Cryptocurrencies and the blockchain technologies that feed them catapulted into the limelight in 2017, and traditional funding sources followed the news cycle with checkbooks in hand. Venture capitalists invested $900 million in blockchain related technologies in 2017, according to Crunchbase News, and are on pace to more than double that figure in 2018 if the first two months are any indication.
The sources of the funds, mostly the United States, the United Kingdom, Singapore, and Switzerland, come as no big surprise, but the spin comes from another element of the story. The big VC bucks are not where most of the blockchain funding is coming from. Blockchain is essentially a self-funding technology, perhaps the first of its kind since the advent of the mint. Cryptocurrencies are the financial arm of the broader blockchain movement, reliant on their geeky older brother to keep them powered up, and that’s exactly what they’re doing.
For the past year and change, according to TechCrunch, ICO funding has far outstripped the traditional VC variety. While VCs accounted for sixty-eight percent of funding to blockchain based companies in the period from 2012 to 2018, the more recent trend has shown that percentage plummeting to a mere twenty-two percent for 2017 and the first two months of 2018. Conversely, ICOs have beefed up their funding shares from thirty-two percent in the initial period to seventy-eight percent in the latter period.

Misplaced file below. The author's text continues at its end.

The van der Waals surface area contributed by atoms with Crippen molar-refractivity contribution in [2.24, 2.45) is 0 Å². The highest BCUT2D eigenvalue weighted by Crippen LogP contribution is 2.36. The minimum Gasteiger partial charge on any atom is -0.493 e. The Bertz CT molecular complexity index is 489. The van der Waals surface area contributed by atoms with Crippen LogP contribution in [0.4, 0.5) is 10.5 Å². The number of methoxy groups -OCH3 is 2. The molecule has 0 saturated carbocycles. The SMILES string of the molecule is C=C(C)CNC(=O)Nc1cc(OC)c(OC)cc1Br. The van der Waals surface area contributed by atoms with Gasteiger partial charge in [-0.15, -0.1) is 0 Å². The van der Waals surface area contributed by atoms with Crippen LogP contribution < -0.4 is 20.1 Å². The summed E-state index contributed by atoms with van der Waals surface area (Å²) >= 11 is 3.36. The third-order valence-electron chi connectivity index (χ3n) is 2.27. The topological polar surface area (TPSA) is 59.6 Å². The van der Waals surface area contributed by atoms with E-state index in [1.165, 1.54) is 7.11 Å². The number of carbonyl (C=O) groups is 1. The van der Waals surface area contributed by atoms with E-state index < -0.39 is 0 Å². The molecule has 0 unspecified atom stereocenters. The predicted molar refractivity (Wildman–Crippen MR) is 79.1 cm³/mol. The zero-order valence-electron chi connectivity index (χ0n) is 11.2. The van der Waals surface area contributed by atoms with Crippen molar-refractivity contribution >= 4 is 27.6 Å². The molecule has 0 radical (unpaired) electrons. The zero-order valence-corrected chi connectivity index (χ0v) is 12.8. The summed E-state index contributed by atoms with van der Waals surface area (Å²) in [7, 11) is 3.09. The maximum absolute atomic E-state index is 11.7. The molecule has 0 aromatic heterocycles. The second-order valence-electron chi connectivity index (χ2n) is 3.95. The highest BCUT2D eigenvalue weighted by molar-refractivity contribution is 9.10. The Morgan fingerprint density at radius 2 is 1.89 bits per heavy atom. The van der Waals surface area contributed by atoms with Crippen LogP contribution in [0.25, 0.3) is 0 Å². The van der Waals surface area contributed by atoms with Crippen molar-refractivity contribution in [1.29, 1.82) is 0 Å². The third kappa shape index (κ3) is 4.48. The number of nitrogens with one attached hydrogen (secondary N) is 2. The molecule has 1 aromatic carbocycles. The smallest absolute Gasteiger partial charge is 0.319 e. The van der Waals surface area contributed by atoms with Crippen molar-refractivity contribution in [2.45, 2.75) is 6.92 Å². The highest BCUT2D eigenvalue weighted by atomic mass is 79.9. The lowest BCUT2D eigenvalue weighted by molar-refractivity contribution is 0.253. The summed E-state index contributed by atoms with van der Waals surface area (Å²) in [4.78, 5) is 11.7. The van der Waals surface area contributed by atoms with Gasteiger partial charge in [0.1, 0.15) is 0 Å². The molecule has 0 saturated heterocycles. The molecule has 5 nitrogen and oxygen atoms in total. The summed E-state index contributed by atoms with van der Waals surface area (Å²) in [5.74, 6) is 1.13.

The companies amplifying their market cap with this extra cash comprise some familiar names, Ripple, Coinbase, and Bitfury, to name a few, but several less well known entities have also grabbed headlines recently. iXO Foundation, which bills itself as a part of the impact economy, has made moves to tokenize charitable works such as donations and volunteering and uses blockchain technology to store these good deeds on a Global Impact Ledger. Another industry with a lot of activity in the blockchain and ICO spheres is the health sector, with multiple startups at various stages of development, such as Medicalchain and MedRec, competing for space in securely storing health records using blockchain.